February 10 2018. Algonquin Park, ON. I thank my new-ish group of friends for a last-minute invitation to join them on a weekend birding the snows of Ontario’s Algonquin Park. The majority of Ontarians view Algonquin as The North, though really it’s not. It lies at about 46°N on roughly the same latitude as Portland, Oregon, Croatia and Venice, hardly sub-arctic. But it’s an understandable perception since it can be eye-wateringly cold up here in February and the dramatic, rocky and lake-dotted landscape has a lumberjack country feel to it. In any case, anything more than a three hour drive from the city starts to seem like terra incognita.
It is a different world from southern Ontario: the Algonquin highlands are, in altitude, about 500 metres higher and geologically, topographically and climatically different. All of those factors taken together mean the biotic contents of Algonquin have little in common with the softer lowland south. It is landscape for year-round recreation by canoe trippers, campers and snowmobilers.
We left the comforts of our heated cabin as early as we could today and had hardly gone half a kilometer before we saw a Red Crossbill on the tip of a White Spruce, and not long afterwards pulled to the roadside to watch a more crossbills associating with a handful of Pine Siskins. After several such stops and diversions we had to acknowledge that we really should keep going and eventually arrived at the park’s visitor centre where the viewing platform provides a spectacular opportunity to watch and photograph birds and sometimes deer, moose and wolves.
Purple Finch (m)
Purple Finch (f)
Many birders make a mid-winter pilgrimage here to seek out cold-hardy ‘northern’ bird species, with itinerant finches as a special target. We missed Redpolls and Pine Grosbeaks but saw many Pine Siskins, Red, and White–winged Crossbills, Purple Finches and Evening Grosbeaks all of which depend on a winter diet of conifers and alder seeds. Charming, but overlooked by many, were many Red-breasted Nuthatches. I suppose they’re too commonplace to command much attention but I enjoyed a prolonged conversation with this one which I’m sure believed I was bringing food for it. Sadly no, it left empty but I got this close-up photo.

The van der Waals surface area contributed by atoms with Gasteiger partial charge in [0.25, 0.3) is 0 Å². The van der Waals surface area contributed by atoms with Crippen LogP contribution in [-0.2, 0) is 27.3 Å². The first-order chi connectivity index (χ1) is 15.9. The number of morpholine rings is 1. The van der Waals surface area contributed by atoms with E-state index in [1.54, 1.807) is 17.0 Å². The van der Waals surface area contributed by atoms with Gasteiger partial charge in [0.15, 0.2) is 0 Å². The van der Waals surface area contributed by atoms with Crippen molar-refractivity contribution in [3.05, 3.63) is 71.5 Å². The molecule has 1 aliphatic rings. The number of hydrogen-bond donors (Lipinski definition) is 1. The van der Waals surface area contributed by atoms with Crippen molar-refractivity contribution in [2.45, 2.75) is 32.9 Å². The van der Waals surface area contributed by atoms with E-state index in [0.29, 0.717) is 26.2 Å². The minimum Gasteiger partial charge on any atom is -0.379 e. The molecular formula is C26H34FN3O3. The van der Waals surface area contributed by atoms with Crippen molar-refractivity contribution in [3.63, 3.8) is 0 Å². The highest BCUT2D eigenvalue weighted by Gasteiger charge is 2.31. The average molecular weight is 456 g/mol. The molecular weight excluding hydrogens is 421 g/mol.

Crossbills are so called because their upper and lower mandibles are specially adapted to pry open pinecones. And there is a really interesting, if somewhat complicated, symbiotic relationship between crossbills and coniferous trees that should be worth a paragraph or two; I’ll try to keep it brief.
Conifers such as spruces, pines and hemlocks (all found in Algonquin) go through feast or famine cycles of cone production, several years of modest production followed by periodic bumper-crop years. Each cone holds dozens of seeds and it is a spruce’s hope and expectation (if it is capable of such sentiment) that at least one of those seeds will find fertile ground and be the next generation. Birds and rodents like those seeds too and will eat every last one given the chance.
Biologists believe that a series of modest cone-production years is effective in holding the populations of squirrels and the like at a subsistence level. Then just when those seed-eaters least expect it, the conifers have a big year and produce huge, branch-bending crops of seed-bearing cones. It’s a strategy to improve the odds that a seed will survive to germinate before a mouse, chipmunk or squirrel eats it.
Birds have been around a long time too, long enough for certain species to find a way to live with and exploit the conifers’ surprises. Birds have mobility that rodents do not, so enter the crossbills: Red, and White-winged. They are highly nomadic species driven by the variable nature of cone production and are found across North America and Eurasia. So when the spruces, pines and hemlocks of Algonquin produce big crops, crossbills from across the continent somehow find them. This is one of those rare bumper-crop winters and it makes for good birding; next year when Algonquin’s cone crop is likely to be just so-so the crossbills will be somewhere else.
A feast is one thing and in response the crossbills are now starting to breed; they can initiate breeding at any time of year. It was way below freezing and snowing purposefully as I started to write this yet the male crossbills were in full courtship singing and selecting a mate. Some have nests and eggs already and, being mid-winter, the females must sit tight incubating eggs and protecting their chicks while the air temperature may fall to -30 C. She dare not leave the nest so the males’ job is to bring food for everyone.
Needless to say that for this first day of this weekend my Birds of the Day were crossbills. There were many other very inspiring birds to be admired, but I’ll get to them tomorrow.